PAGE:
ious comments and introductory notes ofassociate Senate historian Donald
Ritchie,who edited the hearings for publication.In these notes and press state-
ments ofwhich he was prolific,Ritchie routinely stacked the deck against
McCarthy,up to and including glosses that were demonstrably in error.One
such episode I discussed with him was the above-noted case ofAnnie Lee
Moss,called before the McCarthy panel in 1954 and portrayed in most histo-
ries ofthe era as a pathetic McCarthy victim.Ritchie’s handling ofthe case,
footnoted to three academic studies,reinforced the standard image ofMoss as
victim and McCarthy as browbeating tyrant.8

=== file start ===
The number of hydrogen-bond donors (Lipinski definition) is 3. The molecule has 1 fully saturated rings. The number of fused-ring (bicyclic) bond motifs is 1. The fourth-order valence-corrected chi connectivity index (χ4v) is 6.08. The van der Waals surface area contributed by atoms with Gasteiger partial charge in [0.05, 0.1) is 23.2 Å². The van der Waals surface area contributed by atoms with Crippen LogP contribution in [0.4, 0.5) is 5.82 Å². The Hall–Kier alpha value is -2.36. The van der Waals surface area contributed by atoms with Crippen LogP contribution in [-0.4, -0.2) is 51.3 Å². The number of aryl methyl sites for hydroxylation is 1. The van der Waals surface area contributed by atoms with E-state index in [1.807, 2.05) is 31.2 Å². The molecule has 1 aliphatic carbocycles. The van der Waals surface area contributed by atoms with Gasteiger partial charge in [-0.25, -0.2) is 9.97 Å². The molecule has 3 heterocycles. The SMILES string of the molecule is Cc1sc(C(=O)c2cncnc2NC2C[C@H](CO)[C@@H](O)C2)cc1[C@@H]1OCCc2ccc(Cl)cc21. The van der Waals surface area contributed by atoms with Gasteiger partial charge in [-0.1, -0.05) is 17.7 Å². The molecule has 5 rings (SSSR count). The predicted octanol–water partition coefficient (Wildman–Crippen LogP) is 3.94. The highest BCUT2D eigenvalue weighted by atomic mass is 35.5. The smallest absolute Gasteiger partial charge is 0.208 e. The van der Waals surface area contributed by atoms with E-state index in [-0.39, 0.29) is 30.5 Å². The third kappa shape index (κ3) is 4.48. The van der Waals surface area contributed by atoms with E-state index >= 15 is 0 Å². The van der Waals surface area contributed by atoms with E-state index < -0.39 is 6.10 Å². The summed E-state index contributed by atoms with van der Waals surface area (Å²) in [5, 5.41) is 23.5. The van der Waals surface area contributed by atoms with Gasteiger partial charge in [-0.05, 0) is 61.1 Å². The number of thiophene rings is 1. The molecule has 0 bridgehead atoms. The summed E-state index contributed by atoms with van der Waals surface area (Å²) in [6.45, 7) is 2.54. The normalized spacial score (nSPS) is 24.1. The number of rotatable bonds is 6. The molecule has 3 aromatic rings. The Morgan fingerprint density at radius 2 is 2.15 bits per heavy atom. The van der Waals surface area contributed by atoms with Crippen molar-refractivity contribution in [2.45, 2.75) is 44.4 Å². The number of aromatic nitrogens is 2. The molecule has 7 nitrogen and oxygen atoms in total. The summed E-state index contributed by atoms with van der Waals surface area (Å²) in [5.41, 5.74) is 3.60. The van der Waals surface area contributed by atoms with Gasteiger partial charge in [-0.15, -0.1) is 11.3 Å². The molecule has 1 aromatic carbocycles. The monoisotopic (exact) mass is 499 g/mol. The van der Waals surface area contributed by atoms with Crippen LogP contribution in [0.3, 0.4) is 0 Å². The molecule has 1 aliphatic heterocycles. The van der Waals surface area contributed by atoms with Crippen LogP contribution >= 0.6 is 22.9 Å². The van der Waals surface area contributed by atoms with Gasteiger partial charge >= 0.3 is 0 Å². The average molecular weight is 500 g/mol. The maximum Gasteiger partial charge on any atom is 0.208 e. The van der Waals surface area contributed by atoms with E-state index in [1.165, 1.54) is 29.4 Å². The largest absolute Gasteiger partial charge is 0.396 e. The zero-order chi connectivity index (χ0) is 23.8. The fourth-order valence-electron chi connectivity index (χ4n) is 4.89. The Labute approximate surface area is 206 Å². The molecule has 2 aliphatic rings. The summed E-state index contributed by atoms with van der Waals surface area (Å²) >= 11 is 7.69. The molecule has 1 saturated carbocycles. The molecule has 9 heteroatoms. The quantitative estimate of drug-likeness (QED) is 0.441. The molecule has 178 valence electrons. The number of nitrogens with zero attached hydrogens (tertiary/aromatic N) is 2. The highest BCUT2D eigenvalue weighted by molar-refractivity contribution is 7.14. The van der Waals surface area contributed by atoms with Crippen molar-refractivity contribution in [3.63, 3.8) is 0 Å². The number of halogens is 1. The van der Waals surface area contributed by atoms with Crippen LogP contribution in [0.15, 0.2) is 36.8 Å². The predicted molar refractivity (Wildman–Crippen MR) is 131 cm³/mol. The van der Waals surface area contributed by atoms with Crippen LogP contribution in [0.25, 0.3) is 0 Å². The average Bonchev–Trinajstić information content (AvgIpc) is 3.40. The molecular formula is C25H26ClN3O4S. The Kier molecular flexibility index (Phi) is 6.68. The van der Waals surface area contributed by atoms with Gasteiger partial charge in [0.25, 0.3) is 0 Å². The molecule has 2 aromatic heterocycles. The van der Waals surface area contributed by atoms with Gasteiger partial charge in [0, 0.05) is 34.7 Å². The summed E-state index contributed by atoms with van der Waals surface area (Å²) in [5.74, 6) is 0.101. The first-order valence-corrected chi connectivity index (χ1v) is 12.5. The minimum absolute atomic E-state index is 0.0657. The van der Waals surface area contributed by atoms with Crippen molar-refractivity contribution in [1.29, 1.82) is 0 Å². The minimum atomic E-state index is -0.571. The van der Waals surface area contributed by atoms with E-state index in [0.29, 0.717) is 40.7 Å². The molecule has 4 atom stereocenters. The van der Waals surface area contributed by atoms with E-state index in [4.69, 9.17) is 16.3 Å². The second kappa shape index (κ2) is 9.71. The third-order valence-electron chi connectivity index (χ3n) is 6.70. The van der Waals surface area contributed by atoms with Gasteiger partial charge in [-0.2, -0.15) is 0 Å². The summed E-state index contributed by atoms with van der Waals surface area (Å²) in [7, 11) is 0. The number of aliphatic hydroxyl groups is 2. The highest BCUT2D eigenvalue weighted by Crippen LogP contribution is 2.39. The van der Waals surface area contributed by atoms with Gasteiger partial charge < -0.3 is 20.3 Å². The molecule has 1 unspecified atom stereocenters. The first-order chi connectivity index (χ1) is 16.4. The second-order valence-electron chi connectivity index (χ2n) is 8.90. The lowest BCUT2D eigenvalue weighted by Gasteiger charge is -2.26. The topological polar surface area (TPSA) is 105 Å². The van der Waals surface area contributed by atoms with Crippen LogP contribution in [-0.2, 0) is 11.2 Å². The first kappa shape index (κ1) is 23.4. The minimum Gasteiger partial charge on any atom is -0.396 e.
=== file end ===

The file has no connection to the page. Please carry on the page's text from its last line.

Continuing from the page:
As will be discussed,this version ofthe Moss affair is quite false,a fact
readily seen ifone consults not the usual recycled histories but the voluminous
official records on the case.When I got Ritchie on the phone I asked ifhe by
any chance had reviewed these original sources,rather than simply repeating
what he had picked up from other academics.When I further indicated that
these records showed McCarthy was right about the case and offered to sum up

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the relevant data,the historian grew irate,said “I am growing very tired ofthis
conversation,”and abruptly ended our discussion.The rebuffwasn’t all that
different from the stonewalling responses ofmedia outlets that have likewise
distorted the Moss affair and other ofMcCarthy’s cases.
To pursue other such items from a long syllabus ofmedia/academic error
would preempt the contents ofthis book,which is in large part an effort to re-